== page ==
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Gene variant decreases stroke risk in younger people

08 December 2014

By Sean Byrne

Appeared in BioNews 783

A gene variant has been linked to a lower risk of the most common cause of stroke in people under 50.

People with a mutation in the gene PHACTR1 were found to be less susceptible to cervical artery dissection: a tear in the lining of an artery in the neck. This can cause small blood clots, which could lead to a stroke.

This same variant has previously been shown to be associated with lower risk of migraine but increased risk of heart attacks, reports the study in Nature Genetics.

Study author Professor Pankaj Sharma, professor of clinical neurology at Royal Holloway, University of London, said: 'This is an important breakthrough. Our findings provide us with a greater understanding of how this region of the genome appears to influence key vascular functions, which could have major implications for the treatment of these severe and disabling conditions.'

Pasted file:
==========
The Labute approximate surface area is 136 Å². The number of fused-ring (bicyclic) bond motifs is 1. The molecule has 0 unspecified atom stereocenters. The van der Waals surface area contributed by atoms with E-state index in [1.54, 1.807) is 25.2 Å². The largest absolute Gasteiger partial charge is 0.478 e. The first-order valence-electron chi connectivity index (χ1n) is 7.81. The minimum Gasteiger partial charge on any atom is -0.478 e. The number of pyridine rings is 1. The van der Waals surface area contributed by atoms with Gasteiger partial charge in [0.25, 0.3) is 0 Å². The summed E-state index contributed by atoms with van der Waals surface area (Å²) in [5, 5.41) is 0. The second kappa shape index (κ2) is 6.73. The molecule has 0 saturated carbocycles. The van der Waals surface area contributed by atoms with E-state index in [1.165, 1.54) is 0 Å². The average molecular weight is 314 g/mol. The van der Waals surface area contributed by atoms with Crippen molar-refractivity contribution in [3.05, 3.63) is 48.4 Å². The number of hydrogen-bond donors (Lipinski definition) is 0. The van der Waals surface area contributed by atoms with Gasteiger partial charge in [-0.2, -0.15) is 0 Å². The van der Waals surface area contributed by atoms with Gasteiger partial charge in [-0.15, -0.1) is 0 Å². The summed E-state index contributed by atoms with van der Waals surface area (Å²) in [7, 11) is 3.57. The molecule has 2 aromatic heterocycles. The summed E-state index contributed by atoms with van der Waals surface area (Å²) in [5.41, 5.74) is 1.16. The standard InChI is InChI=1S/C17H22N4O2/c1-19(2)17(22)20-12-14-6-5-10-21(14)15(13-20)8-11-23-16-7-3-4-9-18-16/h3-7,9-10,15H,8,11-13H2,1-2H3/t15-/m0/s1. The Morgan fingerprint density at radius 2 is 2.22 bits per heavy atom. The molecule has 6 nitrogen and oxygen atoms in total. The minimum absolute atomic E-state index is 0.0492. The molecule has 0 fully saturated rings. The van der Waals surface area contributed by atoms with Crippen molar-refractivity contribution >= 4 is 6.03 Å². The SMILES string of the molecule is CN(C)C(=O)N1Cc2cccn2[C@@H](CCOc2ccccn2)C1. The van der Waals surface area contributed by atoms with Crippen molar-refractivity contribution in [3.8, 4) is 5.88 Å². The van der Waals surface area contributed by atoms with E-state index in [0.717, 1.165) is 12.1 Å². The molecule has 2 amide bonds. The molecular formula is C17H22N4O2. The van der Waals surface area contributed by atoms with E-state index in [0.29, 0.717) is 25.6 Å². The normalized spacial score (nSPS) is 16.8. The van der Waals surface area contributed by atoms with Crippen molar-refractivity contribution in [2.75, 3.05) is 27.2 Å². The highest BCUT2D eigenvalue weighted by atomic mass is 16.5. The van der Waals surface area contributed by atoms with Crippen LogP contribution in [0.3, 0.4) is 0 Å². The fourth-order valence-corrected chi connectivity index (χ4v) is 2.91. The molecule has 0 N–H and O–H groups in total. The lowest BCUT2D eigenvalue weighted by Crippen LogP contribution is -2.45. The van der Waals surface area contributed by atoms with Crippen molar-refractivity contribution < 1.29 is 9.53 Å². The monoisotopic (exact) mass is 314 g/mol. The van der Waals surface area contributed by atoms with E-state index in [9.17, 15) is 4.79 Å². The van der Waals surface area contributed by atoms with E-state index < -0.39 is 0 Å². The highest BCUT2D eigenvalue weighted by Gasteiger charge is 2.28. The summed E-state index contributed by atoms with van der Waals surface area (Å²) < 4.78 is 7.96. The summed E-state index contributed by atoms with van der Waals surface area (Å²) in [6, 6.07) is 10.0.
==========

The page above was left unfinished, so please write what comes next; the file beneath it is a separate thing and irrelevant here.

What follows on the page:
The researchers conducted a genome-wide association study, looking at 1,393 people with cervical artery dissection and 14,416 controls. They then verified their findings in follow-up tests on more than 3,000 people.

This is the first gene to be linked to cervical artery dissection. Previous studies have found that people who have infections, migraines and high blood pressure are more likely to experience cervical artery dissection.

Professor Sharma added: 'Further genetic analyses and worldwide collaborations of this kind provide hope of pinpointing the underlying mechanisms that cause stroke.'

Roughly 150,000 people suffer a stroke in the UK every year; around a quarter of these are under 65. Cervical artery dissection is uncommon and affects 2.6 people in every 100,000 each year.

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